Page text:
Keeping Your Family Safe on Fishing Trips
There are few more memorable occasions in life than first family vacations, no matter what you do, or where you go. More families are deciding to choose activity style breaks these days, rather than opting for beach holidays. Fishing trips are becoming an increasingly popular way of spending time with your loved ones to bond and learn (or remember and teach) lots of new skills.
If you’re new to fishing, or simply want to pass on your knowledge and skills to your kids, here’s a go-to guide on everything you need to know about keeping your family safe on a first fishing trip.
It’s worth keeping in mind that you really don’t need to spend a fortune to have a memorable time but you do need to make sure you’ve got a solid plan in place to make the trip go with a swing – you might discover that your kids develop a lifelong passion for angling, and so you’ll want to start them on the right foot.
Before you go – make a checklist. Will you have a big enough tent? What do you need in terms of rods and reels? (We’ll cover this a little further on, so don’t worry). Do you have enough firewood, or can you get access to plenty? What extra seating do you need?
Consider all these points beforehand, even right down to the things you’ll need to take with you in your tent, like sleeping mats and a decent camping stove.
It really pays to make sure you’ve got a sensible first aid kit in place too, with appropriate bandages, plasters and alcohol wipes for sterilisation, alongside pain relief too.
Before you set off
This might be your first outdoor vacation as a family, and preparation is always key, keep talking to your children about what you’ll be doing, where you’ll be going and some simple safety issues.
Talk about camp fire safety, discuss staying safe around open waterways and always remind your children to stay close to you at all times especially when you’re camping, in a boat or by the riverside.
Remind them if they feel frightened or find themselves in danger that they can call for help. If you feel safer, issue them with a personal alarm that makes them easier to be found if they are in trouble.
On the trip – keep it simple
Experienced anglers will know exactly what tackle they need, and how perfectly it needs to be prepped in order to successfully share their catch. For children, this isn’t such a great idea, and it’s always best (and safest) to keep it simple. Don’t think about complicated systems for baitcasting or different gauges of rods. Choose easy to hold and handle cane poles and simple spinning reels, so that the children can get a feel for fishing, without being bombarded with lots of different techniques.
One first trick to try is to get the kids fishing with live bait and a bobber. Don’t attempt lures. These are likely to get stuck or snagged at the bottom of the river bed, which can cause additional danger to inexperienced little hands. Children are also more likely to be able to understand and get pleasure from seeing their float in the moving water, too. It requires less skill, but will still produce great results.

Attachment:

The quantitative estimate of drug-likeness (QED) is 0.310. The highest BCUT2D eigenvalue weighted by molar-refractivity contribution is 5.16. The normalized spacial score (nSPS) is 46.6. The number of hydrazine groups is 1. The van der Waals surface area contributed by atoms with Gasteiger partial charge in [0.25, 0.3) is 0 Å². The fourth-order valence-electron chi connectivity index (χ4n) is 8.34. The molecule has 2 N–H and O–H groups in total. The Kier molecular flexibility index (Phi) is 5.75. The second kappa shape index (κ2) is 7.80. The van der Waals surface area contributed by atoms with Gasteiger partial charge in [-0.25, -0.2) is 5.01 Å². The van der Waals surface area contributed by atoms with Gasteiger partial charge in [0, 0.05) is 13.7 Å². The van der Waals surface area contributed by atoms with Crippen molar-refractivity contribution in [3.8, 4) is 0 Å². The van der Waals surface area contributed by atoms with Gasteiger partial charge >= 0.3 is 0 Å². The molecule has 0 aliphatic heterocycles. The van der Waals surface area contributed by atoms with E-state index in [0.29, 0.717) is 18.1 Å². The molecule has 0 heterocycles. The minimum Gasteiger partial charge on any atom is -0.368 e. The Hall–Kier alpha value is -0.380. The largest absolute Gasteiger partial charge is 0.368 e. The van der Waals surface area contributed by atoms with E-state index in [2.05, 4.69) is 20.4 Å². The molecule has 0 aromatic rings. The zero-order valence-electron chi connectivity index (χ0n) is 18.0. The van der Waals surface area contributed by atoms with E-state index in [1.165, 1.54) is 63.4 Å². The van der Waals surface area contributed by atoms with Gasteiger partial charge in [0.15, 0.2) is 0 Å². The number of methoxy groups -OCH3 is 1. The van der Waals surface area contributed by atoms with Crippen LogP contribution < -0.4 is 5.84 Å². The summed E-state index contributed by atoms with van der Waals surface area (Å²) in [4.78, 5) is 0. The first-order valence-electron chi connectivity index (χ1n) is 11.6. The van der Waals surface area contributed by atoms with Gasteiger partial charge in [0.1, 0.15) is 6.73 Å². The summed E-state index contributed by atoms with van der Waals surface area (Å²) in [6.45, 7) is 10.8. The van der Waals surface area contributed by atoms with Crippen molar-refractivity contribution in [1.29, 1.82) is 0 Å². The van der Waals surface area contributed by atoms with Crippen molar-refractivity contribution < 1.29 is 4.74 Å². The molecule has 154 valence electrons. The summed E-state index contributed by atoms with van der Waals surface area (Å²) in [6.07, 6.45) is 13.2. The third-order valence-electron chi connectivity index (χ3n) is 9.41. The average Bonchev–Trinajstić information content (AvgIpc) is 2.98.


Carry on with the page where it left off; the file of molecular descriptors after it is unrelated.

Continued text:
When you arrive at your fishing destination…
Try and set up camp first, before you dive in. It’s tempting to want to get to the riverside, or off in your boat straight away, but it’s much better to make sure your tent is pitched and everything is set up appropriately first.
If you wait until it’s too late and you’ve done a day’s fishing, it’ll be too dark and you’ll all be too tired. Make sure everyone pitches in, has a task to complete and you can still get to the water in plenty time to cast off!
Fun for all the family?
Although you’re planning the trip and hoping everyone will enjoy it, there might be times when there are tears, tantrums, and other mishaps. If that’s the case, don’t despair – remember, setbacks happen and it doesn’t mean you’ve turned your children into angling-phobics!
Make sure to plan a few other different activities that will provide a welcome break from the main focus of the vacation. Whilst many of us go fishing and camping to get away from the daily grind of modern living and want to avoid technology at all costs – remember that having a phone or tablet charged and handy can not only be a handy safety device, but something that can provide a brief alternative form of entertainment.
If you’re all having a lot of fun camping and fishing, make it all the better by exploring more of the nature that surrounds you – going on walks and trails and learning to spot birds and insects.
Try to pick a wide-open location, without a lot of trees, rocks or weeds. This will make it easier for youngsters to cast off without injury or difficulty.
Avoid crowded locations and as it’s the first trip, try and keep a respectful and quiet distance from other more experienced anglers.
Children do have shorter attention spans and angling does require patience. If they don’t catch fish straight away they may become bored, which is why it is better to keep your rig up simple. Try and target easy to catch fish and opt for locations which you know will be easy to snare a catch.
One final safety tip is to make sure there is easy access to a bathroom at all times and that you keep water and snacks with you at all times to make sure you all stay hydrated. Choose easy to pack and store refreshments that don’t take up much space and are easy to bring from home. For a safe first trip look at small ponds as an option, with facilities nearby which provide easy opportunities to make catches.
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